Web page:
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# Electronic color code

Electronic color codes are used on electronic components, such as resistors and capacitors, to indicate values or ratings. They have also been used on signaling wire and cable as well, particularly for telephone and digital bus cables. The color-digit pairs used in the resistor example below are standard, but the tolerance and higher multiplier values are for resistors only.

## Resistor example

band A is first significant figure of resistance value in ohms
band B is the second significant figure
band C is the decimal multiplier
band D if present, indicates tolerance of value in percent (no color means 20%)

``` color     sig fig    decimal    tolerance
of band   or # 0s   multiplier    +/-
black       0         10^0
brown       1         10^1        1%
red         2         10^2        2%
orange      3         10^3        3%
yellow      4         10^4        4%
green       5         10^5
blue        6         10^6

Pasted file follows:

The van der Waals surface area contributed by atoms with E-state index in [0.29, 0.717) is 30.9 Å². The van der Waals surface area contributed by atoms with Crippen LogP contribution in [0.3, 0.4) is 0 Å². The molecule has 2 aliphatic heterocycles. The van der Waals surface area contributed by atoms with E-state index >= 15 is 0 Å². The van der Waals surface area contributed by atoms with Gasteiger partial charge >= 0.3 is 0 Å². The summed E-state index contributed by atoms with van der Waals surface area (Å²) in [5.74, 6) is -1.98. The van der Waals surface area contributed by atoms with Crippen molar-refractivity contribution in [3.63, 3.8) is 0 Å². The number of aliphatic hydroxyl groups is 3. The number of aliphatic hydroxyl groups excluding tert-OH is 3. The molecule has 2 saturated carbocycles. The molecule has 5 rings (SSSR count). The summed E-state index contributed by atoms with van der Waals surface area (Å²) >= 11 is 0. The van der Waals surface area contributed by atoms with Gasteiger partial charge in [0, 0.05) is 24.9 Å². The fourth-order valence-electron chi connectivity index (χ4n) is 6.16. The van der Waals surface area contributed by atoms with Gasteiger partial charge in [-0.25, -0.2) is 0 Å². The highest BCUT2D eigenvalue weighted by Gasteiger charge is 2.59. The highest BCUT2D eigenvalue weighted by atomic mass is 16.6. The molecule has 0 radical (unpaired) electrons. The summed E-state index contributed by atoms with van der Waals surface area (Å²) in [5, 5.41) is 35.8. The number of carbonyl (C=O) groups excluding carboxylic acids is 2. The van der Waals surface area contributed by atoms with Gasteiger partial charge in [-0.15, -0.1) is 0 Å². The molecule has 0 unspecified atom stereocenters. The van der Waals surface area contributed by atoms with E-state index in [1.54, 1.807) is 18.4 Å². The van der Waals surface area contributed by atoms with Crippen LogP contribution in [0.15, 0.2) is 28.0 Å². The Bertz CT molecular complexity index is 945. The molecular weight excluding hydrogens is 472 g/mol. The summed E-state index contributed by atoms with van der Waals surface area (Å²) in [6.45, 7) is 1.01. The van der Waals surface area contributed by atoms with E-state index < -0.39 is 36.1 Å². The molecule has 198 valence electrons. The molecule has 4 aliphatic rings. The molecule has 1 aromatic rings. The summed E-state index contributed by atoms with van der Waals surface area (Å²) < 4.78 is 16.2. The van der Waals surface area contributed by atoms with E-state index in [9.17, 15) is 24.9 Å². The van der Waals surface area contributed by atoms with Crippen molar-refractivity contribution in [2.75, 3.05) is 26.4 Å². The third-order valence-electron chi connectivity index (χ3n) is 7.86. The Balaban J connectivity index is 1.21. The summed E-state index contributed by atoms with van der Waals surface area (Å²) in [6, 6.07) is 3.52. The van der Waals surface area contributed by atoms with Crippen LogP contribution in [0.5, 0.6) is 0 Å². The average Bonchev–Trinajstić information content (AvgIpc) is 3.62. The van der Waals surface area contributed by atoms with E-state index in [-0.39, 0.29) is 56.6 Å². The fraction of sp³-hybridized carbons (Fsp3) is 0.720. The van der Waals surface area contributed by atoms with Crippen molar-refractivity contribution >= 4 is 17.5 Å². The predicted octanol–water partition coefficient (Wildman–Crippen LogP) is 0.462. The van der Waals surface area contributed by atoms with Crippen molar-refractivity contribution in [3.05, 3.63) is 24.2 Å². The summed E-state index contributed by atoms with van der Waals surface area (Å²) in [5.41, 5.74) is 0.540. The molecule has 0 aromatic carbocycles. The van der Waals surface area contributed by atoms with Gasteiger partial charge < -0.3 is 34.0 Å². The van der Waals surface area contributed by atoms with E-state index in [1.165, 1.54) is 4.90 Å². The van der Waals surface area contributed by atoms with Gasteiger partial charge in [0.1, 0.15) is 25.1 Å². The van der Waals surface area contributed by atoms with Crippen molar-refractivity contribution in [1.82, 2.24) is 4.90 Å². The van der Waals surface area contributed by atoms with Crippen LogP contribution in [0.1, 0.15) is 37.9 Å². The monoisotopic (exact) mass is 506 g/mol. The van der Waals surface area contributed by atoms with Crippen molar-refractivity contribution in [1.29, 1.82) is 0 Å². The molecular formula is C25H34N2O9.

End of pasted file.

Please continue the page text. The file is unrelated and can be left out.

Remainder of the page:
violet      7         10^7
gray        8         10^8
white       9         10^9
gold                   0.1        5% (or letter "J")
silver                 0.01      10% (or letter "K")
no color                         20% (or letter "M")
```
Resistors are measured in ohms, so yellow violet red brown means 4700 ohms, 1% tolerance.

Capacitors are measured in picofarads (pF), so yellow violet red means 4.7nF.

An alternative method of marking components is to write the digits and power of ten involved. Eg a resistor marked 472 is 4700 ohms; a capacitor marked 104 is 100nF (100000pF).

See mnemonic acronym system for a (raunchy) mnemonic for remembering the electronic color codes.